Underground Man: The Curious Case of Mark Zborowski and the Writing of a Modern Jewish Classic
The most influential of all popular renderings of Eastern European Jewry in the English language and, arguably, the book that Jewish historians of the region loathe more than any other, is Life is with People. Few books written in the last half-century have more resolutely enveloped the Eastern European Jewish past in nostalgic amber. It was, to be sure, only one of a cascade of books, some of them translated from Yiddish, that sought to do much the same thing in the midst or the immediate wake of Hitler's war, among them Maurice Samuel's The World of Shalom Aleichem, Bella Chagall's memoir Burning Lights, Abraham Joshua Heschel's elegy The Earth is the Lord's, and Roman Vishniac's book of photographs Polish Jews. But Life is with People was the most ambitious of the lot. Published in 1952, it sought to capture an entire civilization from cradle to grave in 400-odd pages of accessible, even buoyant prose. The world it explored was, it insisted, continuous with—but also distinct from—everything around it, not quite part of Russia or Poland yet inside both, a kind of island of unadulterated Yiddishkayt before it was diluted, then destroyed.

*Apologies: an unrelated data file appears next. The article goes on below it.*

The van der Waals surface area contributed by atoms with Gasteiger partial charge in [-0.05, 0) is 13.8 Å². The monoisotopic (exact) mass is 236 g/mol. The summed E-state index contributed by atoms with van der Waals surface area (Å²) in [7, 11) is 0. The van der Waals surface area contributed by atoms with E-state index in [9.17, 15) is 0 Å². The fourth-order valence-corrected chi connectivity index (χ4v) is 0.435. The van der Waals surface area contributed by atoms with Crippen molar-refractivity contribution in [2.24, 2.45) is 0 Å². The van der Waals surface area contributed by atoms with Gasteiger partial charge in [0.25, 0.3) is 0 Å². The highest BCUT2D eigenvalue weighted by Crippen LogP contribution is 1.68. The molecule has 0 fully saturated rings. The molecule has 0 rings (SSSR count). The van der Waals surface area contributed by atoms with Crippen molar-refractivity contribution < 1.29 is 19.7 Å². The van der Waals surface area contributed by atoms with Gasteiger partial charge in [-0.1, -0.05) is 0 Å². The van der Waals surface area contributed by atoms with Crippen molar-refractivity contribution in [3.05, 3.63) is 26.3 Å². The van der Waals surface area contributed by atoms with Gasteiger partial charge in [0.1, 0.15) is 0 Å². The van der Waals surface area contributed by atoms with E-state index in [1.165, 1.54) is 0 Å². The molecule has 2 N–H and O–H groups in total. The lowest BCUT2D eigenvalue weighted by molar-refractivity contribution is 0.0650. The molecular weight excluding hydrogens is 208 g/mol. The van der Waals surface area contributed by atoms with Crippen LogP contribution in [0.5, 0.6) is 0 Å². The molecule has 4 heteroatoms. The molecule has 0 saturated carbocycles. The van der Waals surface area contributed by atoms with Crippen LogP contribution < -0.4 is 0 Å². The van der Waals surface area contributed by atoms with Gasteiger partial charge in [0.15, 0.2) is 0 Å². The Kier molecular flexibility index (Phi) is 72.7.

The book—originally subtitled "The Jewish Little-Town in Eastern Europe" and altered once it appeared in paperback in the early 1960s to "The Culture of the Shtetl"—concentrates on the essence of this culture, which, as it sees it, was the "shtetl." Shtetl is Yiddish for small market-town, and Life is with People examines shtetls not in their considerable variety but as instances of a single ideal type presented in the present tense, as if it still existed.
The book's enduring appeal (it went through several editions, sold more than 100,000 copies, and is out of print now for the first time in almost 60 years) can probably be traced to its sweetness; its blend of collective genealogy and ethnographic Jewish lore. It is the rare commemoration that leaves the reader feeling good, even though the world it depicts has been obliterated. Its tone is conversational, and it takes the reader through the rhythms, the sounds of the Jewish week starting with the Sabbath, and on to schooldays, workdays (depicted, despite the pervasive poverty of Eastern European Jewry, mostly in cheery tones), marriages, circumcisions, and deaths. It is an ethnography that is also a "how-to" book ("Prayers are accompanied by a rocking movement, from the waist to the toes"), and yet one that understands how to satisfy its readers by doing little more than nudge them toward an unobtrusive voyeurism.